I am one of the most structured, unstructured people I know. I have to have a daily routine. There can be no variation. Should there be an unexpected bump, it is like my life has been turned upside down. If I go out, my routine has just been destroyed for that day. If my small son doesn’t take a nap, my routine has just been destroyed for that day. You get the picture.
I didn’t realize just how important routine was to me until recently. My love decided that he was going to give a coworker driving lessons. Yes, he really is that nice of a guy. It so happened that time that they had agreed upon was evening … right after work hours. According to my daily routine, that is the time that I speak to him before heading to bed (that is when I am away). Believe it or not, speaking with him before I go to bed helps me sleep. Again, the whole routine thing.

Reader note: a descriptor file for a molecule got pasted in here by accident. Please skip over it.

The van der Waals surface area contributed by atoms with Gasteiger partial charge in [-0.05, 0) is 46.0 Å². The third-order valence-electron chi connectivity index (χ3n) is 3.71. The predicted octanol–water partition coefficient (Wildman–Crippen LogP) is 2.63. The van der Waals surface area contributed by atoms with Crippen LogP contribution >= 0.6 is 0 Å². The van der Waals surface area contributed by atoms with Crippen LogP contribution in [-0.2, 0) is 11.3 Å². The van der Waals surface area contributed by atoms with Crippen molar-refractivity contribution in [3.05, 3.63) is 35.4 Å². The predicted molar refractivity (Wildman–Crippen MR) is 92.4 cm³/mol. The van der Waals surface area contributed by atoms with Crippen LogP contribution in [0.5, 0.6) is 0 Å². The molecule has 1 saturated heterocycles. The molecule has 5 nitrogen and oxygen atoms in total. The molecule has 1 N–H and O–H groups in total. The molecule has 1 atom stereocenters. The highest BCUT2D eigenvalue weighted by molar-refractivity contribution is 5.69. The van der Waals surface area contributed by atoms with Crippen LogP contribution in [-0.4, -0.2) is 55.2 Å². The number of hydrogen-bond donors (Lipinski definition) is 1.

The very first time he took his coworker driving, I was a anxiety-ridden wreck of a person. See, he had told me that he would let me know when he got home, so we could talk a bit. He even added that he wasn’t going to be out late. I believed him and thought that it really wouldn’t be a big deal.
Boy, was I ever wrong. It WAS a big deal. I stressed. I worried. I nearly made myself sick. And then, I went to bed, only to toss and turn all night. It was the worst night of my life. And I am not exaggerating.
For people like me, routine is a very powerful motivator. It’s so strong that even the slightest deviation could potentially cause a meltdown, panic attack, or nervous breakdown. I wish I could say that as time passes, the lost feeling that comes with loss of routine becomes less and less. It doesn’t.
It is imperative for family members and friends of Aspies (or any person on the spectrum) to be understanding. Sticking to a routine is key. The anxiety is real, and it can be debilitating.